Many of the latest CMIP6 GCM simulations include models with varying degrees of spatial details. Most simulations of the 21st century climate evolution have a horizontal spatial resolution of approximately 100 to 250 km. There is also a small subset of GCMs with resolutions around 50 km, but their simulations end in the mid-21st century. The individual GCMs also differ from each other in the complexity of their description of processes in the climate system, the way in which smaller-scale phenomena are parametrized, and the formulation and numerical solution of the underlying physical equations. It is inevitable that the simulated climate diverges to some extent from the reality and that this divergence varies in space, time and across physical quantities. Therefore, GCMs that best represent the climate of Central Europe were preferred for the simulations of the future climate of Central Europe. At the same time, it is necessary to ensure that the preferred GCMs, which are only a subset of all the available GCMs, affect the future climate evolution in the same way, with the same degree of uncertainty, as the full set of available GCMs. That is, that the selected subset of GCMs does not represent models, which under the same conditions, expect, for example a higher temperature increase (or changes in precipitation, wind, sunshine, etc.) than models that are outside the selection. For this purpose a selection methodology has been proposed (for narrowing down the ensemble of models) described in:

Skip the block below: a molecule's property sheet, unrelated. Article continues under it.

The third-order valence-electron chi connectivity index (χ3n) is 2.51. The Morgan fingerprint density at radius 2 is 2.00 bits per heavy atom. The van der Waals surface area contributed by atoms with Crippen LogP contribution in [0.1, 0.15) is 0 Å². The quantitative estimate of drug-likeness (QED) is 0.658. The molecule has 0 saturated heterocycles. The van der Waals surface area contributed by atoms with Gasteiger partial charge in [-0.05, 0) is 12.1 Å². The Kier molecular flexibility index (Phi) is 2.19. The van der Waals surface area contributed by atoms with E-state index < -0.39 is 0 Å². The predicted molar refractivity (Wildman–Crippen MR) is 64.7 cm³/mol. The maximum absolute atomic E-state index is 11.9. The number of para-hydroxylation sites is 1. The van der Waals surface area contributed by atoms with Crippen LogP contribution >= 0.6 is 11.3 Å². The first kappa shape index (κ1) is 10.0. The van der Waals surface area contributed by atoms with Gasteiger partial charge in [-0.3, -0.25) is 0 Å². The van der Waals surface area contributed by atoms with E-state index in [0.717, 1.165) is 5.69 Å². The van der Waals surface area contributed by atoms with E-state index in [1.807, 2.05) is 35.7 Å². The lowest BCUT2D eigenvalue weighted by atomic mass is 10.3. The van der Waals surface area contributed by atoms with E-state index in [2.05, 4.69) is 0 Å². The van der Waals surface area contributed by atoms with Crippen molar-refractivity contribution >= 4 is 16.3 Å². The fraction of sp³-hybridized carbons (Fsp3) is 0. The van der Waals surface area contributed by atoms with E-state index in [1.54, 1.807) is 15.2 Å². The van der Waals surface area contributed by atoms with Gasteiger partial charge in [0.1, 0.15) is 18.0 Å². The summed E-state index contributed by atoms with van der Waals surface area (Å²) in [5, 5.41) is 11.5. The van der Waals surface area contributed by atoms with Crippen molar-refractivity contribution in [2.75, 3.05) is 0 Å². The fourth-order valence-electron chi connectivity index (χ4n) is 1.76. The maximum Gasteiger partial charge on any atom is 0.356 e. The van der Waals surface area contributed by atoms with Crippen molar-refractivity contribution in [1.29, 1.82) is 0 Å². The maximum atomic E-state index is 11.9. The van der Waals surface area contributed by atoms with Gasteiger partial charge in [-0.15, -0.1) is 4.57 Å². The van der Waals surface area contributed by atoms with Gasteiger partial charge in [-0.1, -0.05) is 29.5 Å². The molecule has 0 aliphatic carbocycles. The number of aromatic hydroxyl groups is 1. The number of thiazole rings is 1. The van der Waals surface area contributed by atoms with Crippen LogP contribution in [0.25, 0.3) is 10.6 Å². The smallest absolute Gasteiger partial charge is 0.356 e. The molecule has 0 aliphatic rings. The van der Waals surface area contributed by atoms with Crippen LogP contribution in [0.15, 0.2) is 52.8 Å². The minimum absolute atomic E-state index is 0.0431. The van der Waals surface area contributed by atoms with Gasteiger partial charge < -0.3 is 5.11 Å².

Meitner, J., Štěpánek, P., Skalák, P., Dubrovský, M., Lhotka, O., Penčevová, R., Zahradníček, P., Farda, A., Trnka, M. (2023): Validation and Selection of a Representative Subset from the Ensemble of EURO-CORDEX EUR11 Regional Climate Model Outputs for the Czech Republic. Atmosphere 2023, 14, 1442. atmos14091442

In accordance with this methodology, those models that were unable to reliably simulate the climate of Central Europe in the recent past were excluded from the set of approximately twenty CMIP6 GCMs on the basis of validation. From the remaining models, 7 GCMs were then selected so that this shortlist was representative in its statistical properties of the entire original set of models, but allowed working with fewer simulations. One of the reasons for narrowing down the ensemble of GCMs is when the individual GCMs are used as a source of input meteorological data for hydrological models or models simulating the impact of climate change on the landscape and its management. In this case, the need to integrate the entire original GCM set presented enormous demands on computing power and such a task was often practically unsolvable. The selection of GCMs was made taking into account all the basic meteorological elements that are further analyzed and used for the calculation of reference evapotranspiration and soil moisture by the SoilClim model, respectively. The selection of models together with the available climate change scenarios is presented in the following table. GCMs with finer spatial resolution (100 km or less versus 250 km) were preferred.